Alpine National Park, High Country, Victoria, Australia

Bicentennial National Trail

At 5330 kilometres, stretching from Healesville to Cooktown in far north Queensland, this is the longest trail of its kind in the world. Following historic coach and stock routes and old packhorse trails along much of its length, it's a journey of dramatic extremes, from tropical rainforests to alpine snowfields, from remote dry plains to rugged mountains and steep gorges.

From the town of Healesville, only 60 kilometres north-east of Melbourne, it's a ride through a rich and varied landscape, featuring dense forests, deep river valleys, alpine peaks and plains, as well as the sites of old gold towns and pioneer settlements Wonnangatta Valley and Howitt Plains.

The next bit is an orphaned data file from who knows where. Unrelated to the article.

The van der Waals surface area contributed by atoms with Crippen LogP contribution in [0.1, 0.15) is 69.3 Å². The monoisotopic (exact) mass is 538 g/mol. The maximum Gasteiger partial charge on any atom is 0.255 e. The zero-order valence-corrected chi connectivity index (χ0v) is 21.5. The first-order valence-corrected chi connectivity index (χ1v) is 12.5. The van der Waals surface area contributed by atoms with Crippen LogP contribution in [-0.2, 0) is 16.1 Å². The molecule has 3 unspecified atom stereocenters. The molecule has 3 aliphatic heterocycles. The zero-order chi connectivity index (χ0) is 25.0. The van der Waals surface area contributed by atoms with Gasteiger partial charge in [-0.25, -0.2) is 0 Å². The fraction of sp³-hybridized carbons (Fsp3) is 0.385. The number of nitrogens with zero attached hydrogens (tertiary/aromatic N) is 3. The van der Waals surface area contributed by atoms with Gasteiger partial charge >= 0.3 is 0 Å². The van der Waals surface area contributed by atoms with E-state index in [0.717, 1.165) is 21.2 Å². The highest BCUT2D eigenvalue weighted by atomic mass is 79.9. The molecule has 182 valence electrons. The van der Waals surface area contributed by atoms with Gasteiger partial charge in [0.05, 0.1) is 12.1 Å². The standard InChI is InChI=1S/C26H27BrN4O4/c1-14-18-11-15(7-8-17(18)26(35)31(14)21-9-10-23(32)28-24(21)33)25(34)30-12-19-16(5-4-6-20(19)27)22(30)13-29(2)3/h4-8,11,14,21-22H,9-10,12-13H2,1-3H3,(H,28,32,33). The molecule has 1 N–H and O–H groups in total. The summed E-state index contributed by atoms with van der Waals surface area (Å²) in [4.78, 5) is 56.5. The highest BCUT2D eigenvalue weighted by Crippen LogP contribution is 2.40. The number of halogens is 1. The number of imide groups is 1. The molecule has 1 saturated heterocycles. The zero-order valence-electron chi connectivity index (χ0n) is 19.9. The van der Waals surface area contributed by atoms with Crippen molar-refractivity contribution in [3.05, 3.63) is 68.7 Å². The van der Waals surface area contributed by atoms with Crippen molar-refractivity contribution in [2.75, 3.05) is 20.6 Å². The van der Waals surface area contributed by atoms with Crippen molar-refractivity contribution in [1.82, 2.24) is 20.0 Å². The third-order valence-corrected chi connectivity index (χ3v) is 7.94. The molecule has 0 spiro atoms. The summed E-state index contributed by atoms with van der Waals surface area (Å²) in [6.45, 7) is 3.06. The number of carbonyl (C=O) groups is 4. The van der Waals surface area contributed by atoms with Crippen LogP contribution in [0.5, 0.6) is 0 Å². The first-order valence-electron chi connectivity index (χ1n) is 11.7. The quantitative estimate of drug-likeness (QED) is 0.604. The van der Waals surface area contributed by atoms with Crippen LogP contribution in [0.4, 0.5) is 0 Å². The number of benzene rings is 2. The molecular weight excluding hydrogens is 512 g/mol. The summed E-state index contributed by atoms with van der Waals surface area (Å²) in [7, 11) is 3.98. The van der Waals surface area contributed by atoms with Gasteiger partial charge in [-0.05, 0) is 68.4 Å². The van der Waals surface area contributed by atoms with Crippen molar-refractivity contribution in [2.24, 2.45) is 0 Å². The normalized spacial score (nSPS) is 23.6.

Beyond Omeo the trail enters very remote and rugged areas in the north-east part of the Alpine National Park, crossing the Australian Alps Walking Track near the Cobberas, just south of the NSW border.

Riders should be experienced in the use of navigational aids and prepared for sudden adverse weather changes. Some sections of the trail are also suitable for walkers and mountain bike riders.

Note: within the Alpine National Park there are limits on numbers of horses and times of year when riding is permitted. Permits are also required for groups with more than five horses.

Location: Alpine National Park
Length: 550km (to NSW border)
Track: Rough
Grade: Steep
Start: Healesville
Finish: NSW Border
Best time: Late Spring, autumn.

Content: Tourism Victoria

How to get here

High Country